Judging transactions from the outside is simultaneously an impossible task and perhaps the most interesting thought exercise among analysts and writers. There are thousands of variables that go into signings, trades, and draft picks that will never be made public, from interpersonal relationships within a team to an owner’s infatuation with a specific player to the actual contracts and on-court play of the individuals involved. When suspect moves occur, as happened late Thursday night, it’s good to take a step back and realize that while the game is played out in public and there is certainly a lot of information available about team and player finances, not everything that goes into a decision can be captured overnight. That said, there are still aspects to analyze of the Atlanta Hawks’ acquisition of Jeremy Lin from the Brooklyn Nets, regardless of the fact that so little about the team’s motivations is available to those of us outside the organization.
The details of the move, which technically occurs separate from the Nets’ other trade with Denver: Atlanta picks up Jeremy Lin, the right to swap 2023 second-round picks with Brooklyn, and the Net’s unprotected 2025 second-round pick, in exchange for Isaia Cordinier, who was selected 44th overall in 2016, and a top-55 protected second-rounder from the Trail Blazers. Lin’s contract stipulates that he’ll make $13.8 million in 2018-19 after the trade also triggered a 10 percent trade bonus in his contract, which is paid by the Nets but will count against the Hawks’ cap sheet. Cordinier played with Atlanta’s entry in Summer League each of the last two seasons, but missed the second half of his season overseas with double knee surgery to alleviate tendinitis. It was unlikely he was ever going to be an NBA player and certainly having simultaneous surgery on his knees won’t improve his stock in that area.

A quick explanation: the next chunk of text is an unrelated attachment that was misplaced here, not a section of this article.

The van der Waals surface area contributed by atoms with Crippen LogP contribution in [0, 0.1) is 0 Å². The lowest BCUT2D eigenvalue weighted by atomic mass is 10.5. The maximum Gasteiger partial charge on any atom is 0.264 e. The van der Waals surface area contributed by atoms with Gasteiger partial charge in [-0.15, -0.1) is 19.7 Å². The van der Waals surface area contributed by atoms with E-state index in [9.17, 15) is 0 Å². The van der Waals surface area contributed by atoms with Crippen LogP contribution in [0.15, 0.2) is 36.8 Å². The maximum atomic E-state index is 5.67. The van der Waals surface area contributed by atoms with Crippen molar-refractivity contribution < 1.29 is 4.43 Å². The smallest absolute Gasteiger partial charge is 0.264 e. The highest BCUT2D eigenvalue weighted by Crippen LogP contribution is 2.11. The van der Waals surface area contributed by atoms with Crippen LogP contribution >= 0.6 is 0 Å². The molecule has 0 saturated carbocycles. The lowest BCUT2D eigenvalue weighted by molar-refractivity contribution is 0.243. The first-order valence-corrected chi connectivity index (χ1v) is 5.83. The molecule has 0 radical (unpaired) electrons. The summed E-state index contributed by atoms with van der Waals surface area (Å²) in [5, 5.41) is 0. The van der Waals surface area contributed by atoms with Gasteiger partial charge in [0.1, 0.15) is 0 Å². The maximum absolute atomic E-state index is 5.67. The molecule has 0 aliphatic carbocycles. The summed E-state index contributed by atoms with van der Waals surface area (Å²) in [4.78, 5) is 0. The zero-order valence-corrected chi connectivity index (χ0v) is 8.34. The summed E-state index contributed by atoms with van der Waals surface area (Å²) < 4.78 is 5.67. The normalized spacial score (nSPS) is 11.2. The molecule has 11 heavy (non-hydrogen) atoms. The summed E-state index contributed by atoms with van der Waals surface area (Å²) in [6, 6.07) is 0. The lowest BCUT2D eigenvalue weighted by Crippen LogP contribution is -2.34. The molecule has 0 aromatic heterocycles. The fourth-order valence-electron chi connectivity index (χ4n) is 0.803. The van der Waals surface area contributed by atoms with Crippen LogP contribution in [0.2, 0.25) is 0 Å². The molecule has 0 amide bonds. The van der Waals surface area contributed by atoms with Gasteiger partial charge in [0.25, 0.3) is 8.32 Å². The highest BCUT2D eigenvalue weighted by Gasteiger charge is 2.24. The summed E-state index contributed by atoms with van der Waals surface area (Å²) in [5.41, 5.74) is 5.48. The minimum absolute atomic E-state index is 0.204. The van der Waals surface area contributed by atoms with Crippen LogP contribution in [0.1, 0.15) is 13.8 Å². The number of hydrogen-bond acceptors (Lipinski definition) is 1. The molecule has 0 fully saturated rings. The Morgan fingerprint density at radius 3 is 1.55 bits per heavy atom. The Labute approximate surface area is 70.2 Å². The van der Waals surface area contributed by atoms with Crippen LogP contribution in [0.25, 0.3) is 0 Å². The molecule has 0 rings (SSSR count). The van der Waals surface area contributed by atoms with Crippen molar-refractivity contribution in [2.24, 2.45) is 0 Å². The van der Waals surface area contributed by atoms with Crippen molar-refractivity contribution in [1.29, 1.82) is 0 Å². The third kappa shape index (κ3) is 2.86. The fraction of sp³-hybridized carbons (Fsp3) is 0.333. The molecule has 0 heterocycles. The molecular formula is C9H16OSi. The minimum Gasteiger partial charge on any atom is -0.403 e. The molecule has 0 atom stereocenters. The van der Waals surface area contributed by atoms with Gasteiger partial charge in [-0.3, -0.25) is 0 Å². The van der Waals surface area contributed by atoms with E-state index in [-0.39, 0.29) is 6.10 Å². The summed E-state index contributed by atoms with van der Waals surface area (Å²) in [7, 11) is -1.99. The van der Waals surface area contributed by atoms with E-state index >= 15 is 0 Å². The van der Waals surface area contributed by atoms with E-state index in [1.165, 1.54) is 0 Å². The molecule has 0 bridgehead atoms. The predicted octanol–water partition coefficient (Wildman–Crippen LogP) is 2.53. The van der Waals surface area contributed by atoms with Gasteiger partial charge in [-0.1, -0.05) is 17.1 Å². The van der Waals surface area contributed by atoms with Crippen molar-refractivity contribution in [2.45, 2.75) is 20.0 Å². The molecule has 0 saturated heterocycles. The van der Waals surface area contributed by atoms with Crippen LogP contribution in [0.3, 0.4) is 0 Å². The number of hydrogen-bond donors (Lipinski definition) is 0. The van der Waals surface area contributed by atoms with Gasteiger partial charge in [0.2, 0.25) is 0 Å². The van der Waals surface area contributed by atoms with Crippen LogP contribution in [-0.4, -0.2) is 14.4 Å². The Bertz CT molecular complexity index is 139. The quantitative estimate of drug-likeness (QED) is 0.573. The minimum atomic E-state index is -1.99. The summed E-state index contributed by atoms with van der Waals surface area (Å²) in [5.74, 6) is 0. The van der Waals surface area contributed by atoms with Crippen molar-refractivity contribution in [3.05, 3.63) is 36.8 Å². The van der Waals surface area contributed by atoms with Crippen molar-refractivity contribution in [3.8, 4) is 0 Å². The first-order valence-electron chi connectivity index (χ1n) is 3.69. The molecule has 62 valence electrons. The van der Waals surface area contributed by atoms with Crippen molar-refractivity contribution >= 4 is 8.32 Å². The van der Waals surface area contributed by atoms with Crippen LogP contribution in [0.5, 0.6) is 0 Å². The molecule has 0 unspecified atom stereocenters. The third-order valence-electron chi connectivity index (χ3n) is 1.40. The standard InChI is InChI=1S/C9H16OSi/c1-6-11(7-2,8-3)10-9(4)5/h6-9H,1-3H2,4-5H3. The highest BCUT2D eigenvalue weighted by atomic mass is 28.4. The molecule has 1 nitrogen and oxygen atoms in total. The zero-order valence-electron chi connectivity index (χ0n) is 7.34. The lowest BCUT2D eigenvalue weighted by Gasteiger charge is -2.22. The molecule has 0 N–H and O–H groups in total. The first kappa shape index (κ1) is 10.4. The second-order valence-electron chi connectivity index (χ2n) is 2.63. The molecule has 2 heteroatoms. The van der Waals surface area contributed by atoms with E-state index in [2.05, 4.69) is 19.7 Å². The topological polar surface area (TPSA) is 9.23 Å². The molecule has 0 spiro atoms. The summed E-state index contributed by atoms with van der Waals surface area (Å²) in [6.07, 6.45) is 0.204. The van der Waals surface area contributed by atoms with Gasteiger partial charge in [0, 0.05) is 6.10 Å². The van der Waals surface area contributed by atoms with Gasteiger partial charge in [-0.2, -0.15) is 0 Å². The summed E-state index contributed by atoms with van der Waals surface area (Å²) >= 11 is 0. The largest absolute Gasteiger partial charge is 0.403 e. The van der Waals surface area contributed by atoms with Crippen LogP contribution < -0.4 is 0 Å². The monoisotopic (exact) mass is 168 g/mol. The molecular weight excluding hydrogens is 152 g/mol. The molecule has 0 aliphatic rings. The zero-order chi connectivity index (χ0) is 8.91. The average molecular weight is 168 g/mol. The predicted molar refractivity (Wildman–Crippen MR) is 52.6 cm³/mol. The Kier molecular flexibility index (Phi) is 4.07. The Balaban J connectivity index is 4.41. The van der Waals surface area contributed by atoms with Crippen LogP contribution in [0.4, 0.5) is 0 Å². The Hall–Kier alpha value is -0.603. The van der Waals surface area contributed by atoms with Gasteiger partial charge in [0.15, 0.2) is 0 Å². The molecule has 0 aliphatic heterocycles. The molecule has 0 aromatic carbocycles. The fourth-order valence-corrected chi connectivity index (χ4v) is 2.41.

In the purest of vacuums, it’s hard to argue with the value of getting a mid-tier starting point guard and at least one second-rounder with a bit more than half of the team’s remaining cap space. Lin is immediately the best point guard on the roster, provided he’s able to return from his own knee surgery to be the player he was previously, and should take over the starting spot on opening night. There’s been no indication that the Hawks plan to move on from Lin in the near-term and while Dennis Schröder is more highly-paid and the incumbent starter, Lin provides more value at the position as a shooter and playmaker, both attributes general manager Travis Schlenk has mentioned as top priorities in Atlanta’s rebuild.
However, individual moves don’t happen in a vacuum and while the trade to bring in at least two valuable assets and send out essentially nothing can be viewed as a positive, the other move attached to this trade and the surrounding financial marketplace play massive roles in assessing exactly what the Hawks were thinking in making this particular deal. As has been written about ad nauseum, there were very few teams with cap space to use this summer, with the Hawks starting Thursday as just one of four teams reasonably capable of reaching double-digit space. The edict from Schlenk was that his team was going to use their space to take on a contract from another team in an effort to add to their war chest of future draft picks. If the player attached to that contract can shoot and pass, even better. From that limited perspective, the Hawks once again achieved what they set out to do, but given that the deal was almost simultaneously reported with the Nets’ acquisition of Kenneth Faried, Darrell Arthur, a protected first-rounder, and an unprotected second-rounder, it’s hard not to imagine what could have been for Atlanta.
League-wide, it was an open secret that the Denver Nuggets needed to shed salary. After re-signing Nikola Jokic and Will Barton to massive raises, they were staring down the barrel of a huge tax bill, so they quickly made their moves – Wilson Chandler was shipped to Philadelphia and Faried and Arthur are set to be moved to Brooklyn – to get out from under that financial burden. With so few teams with enough space to take on that money and more than just Denver looking to move on from their bigger-salaried players, it was a buyer’s market; teams like Atlanta, Brooklyn, Chicago, and Sacramento could dictate terms and find the very best deal to maximize that space.